[ExI] [mta] Re: Long Term Bitcoin Catastrophe?

Mirco Romanato painlord2k at libero.it
Fri May 24 00:55:43 UTC 2013

Il 23/05/2013 06:07, Brent Allsop ha scritto:
> Hi Gordon,

>> > It could become the Mother of all Ponzi schemes. 

>> Ponzi schemes, normally understood, involve early investors being paid
>> with the investments of late investors. That is not happening with
>> bitcoin.

> If you really think this, you should canonize it.  I bet nobody would
> agree with you.

I agree with him.
Ponzi Schemes or Pyramid Schemes are more like Social Security.

> But I could be very mistaken.  You haven't convinced me
> with just this.  Sure, talking short term, what you are saying may be
> true.  But long term, after Bitcoins have sucked every cent of capital
> out of the stock market, all real estate, and everything of any value,
> all of the people that had been living high on the hog for so long, off
> of the profits of the last investors, and there is finally nothing of
> value left in society to invest in Bitcoins, what happens then?

Then, Bitcoin will be a global currency independent from government, not
It is designed to be used as a currency. Not consumed. Just used.
I can transfer the ownership of my Bitcoins to everyone I choose, if I
know his Bitcoin Address. And no one can take my Bitcoin, if he do not
know the secret key(s) of my addresses.

It will just suck out the value of fiat currencies. Not of stocks (maybe
the stocks of Western Union, PayPal and so on will not fare well, but
this is another problem, the "horse and buggy builder problem).

> It's
> obviosly not like any Ponzi scheme to date, but I believe your missing
> the possible bigger picture.  Again, canonizer.com can help filter
> mistakes like this, if they are mistakes, from all of our thinking,
> while the good ideas can rise above this kind of noise by building an
> expert consensus.

Austrian School people argued for maybe two-three years about Bitcoin
and The Regression Theorem of Mises. Now, their consensus is Bitcoin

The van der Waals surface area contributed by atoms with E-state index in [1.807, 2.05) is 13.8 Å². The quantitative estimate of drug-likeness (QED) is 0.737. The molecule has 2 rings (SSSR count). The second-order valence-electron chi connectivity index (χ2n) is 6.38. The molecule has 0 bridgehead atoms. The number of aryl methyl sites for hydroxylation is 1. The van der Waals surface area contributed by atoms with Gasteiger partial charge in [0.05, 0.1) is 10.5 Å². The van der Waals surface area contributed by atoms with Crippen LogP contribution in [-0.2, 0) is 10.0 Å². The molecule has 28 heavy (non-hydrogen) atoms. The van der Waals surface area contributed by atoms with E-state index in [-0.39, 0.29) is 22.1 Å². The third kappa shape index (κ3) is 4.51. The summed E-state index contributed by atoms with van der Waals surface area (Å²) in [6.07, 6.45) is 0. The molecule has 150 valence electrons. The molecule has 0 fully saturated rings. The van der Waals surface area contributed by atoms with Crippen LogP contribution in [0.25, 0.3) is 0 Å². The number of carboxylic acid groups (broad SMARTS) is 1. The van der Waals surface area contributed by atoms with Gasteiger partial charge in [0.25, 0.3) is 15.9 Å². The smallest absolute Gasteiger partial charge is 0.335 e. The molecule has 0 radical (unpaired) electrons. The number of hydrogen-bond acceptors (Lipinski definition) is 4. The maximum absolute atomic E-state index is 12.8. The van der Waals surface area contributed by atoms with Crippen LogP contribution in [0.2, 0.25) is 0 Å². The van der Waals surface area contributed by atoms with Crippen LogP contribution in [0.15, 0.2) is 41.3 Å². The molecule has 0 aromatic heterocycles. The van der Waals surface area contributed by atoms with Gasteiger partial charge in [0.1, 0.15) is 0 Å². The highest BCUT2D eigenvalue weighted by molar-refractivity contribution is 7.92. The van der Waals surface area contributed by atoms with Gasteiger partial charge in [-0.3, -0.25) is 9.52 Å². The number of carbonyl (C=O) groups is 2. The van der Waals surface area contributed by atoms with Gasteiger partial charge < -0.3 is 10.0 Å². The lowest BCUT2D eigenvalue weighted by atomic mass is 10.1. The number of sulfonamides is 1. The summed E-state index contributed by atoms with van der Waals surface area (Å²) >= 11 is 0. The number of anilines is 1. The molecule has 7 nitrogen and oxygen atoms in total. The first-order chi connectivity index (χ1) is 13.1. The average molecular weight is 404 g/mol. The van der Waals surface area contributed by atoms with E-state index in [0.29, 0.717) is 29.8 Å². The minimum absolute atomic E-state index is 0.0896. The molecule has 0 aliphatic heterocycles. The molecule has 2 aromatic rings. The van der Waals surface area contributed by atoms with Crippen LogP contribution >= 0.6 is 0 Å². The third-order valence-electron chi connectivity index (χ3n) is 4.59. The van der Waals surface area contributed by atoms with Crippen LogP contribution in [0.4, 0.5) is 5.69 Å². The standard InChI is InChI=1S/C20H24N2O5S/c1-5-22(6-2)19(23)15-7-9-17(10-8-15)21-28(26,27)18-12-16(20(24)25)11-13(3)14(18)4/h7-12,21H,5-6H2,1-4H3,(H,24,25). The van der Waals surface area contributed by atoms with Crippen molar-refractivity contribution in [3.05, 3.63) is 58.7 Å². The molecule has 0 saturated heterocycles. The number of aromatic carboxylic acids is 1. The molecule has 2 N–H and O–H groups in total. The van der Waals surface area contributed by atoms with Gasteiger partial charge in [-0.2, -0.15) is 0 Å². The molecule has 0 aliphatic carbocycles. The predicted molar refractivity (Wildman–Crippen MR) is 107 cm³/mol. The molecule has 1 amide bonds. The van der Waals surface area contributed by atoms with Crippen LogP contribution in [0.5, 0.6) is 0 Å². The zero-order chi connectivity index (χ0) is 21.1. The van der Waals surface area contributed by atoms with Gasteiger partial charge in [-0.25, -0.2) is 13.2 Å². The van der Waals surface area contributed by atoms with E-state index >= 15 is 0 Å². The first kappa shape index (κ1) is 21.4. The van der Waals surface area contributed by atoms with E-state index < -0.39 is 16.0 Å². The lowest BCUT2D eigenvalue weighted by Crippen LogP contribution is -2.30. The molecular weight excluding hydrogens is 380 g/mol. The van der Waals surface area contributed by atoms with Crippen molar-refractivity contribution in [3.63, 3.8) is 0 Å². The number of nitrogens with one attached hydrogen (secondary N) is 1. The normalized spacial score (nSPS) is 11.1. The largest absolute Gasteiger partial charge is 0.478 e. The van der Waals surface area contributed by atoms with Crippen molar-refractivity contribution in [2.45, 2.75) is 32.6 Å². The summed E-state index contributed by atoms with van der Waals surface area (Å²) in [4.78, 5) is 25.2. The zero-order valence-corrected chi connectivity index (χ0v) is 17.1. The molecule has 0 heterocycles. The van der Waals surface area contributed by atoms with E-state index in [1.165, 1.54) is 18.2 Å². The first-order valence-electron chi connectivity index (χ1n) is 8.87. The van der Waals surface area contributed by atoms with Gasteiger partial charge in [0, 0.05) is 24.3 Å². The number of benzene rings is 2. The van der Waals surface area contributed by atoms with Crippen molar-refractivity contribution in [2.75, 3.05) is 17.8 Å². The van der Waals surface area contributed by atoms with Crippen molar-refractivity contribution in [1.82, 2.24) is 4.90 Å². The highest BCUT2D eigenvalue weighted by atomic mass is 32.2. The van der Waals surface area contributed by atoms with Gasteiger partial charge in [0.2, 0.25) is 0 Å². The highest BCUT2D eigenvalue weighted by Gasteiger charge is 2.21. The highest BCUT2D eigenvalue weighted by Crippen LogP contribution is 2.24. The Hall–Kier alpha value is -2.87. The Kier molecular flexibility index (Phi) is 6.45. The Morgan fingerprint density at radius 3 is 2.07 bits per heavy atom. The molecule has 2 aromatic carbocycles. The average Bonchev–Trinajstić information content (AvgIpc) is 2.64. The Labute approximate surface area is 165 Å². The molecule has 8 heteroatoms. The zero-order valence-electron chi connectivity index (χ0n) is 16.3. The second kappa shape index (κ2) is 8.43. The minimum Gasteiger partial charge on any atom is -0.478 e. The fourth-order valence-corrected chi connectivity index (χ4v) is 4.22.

satisfy Mises' Regression Theorem. We know when, for the first time,
Bitcoin were used to buy something (pizza).
The contention is if Bitcoin is money or just a mean of indirect
exchange. But this is just a question of "who is the bigger"

>> > If you project the current growth rates at all, it seems very likely that a single
>> Bitcoin could be worth over 
>> a $ million within 5 years.  And a good possibility that that will be
>> just the start.<

>> I hope you're right!

> Again, short term, I, and I'm sure the entire herd is obviously very
> tempted to think the same.  But, are you being completely morally blind
> to the long term fundamental possibilities?

The last statement is like a divide by zero.
I did an investment, I hope it is right and reap a lot of profit.
And, by the way, the long term possibilities are better than the status
quo. With Bitcoin there are no TBTF institutions. Good institutions
live, bad institutions die and do not stick the bill to people.

>> > I've canonized a first draft of my thoughts about Bitcoins, and their
>> future in a "Currency Expert Survey Project" See:
>> http://canonizer.com/topic.asp/155<
>> Interesting project. I might contribute if I find the time.

I just noted an error.
Mt.Gox and CoinBase are not wallets.
They are exchanges that allow to have accounts to send and receive BTC
(and some other currencies)

Blockchain.info have wallets, Multibit, BitcoinQT, Armory, are clients
able to manage a wallet.

But a wallet can just be a piece of paper with the address and the
secret key to manage it.

>> > How many of you own bitcoins?  Anyone Mining bitcoins?  and what do
>> all of you think the value of a Bitcoin will be in one year?:<

>> I followed Bitcoin casually from its inception, but (regrettably) did
>> not take it seriously until only recently, when the total
>> capitalization broke above 1 billion USD. I invested on three separate
>> occasions after the market corrected. I'm happy with my average price,
>> which is below the current market. 

Me too.

> Again, to me, this is all short term meaningless tea leaves that have
> nothing to do with any true long term mathematical fundamentals that
> really matter.

If you want mathematical fundamentals, I have just one.
Bitcoin payments cost around 1% to common merchants, where
PayPal/Visa/Debit card cost >3% to them. This is, at best, 2% difference
for the merchant. Add the "no charge-back possible" difference. And $ in
their accounts the day after.

So it allow the people using bitcoin to have, at least, 2% saving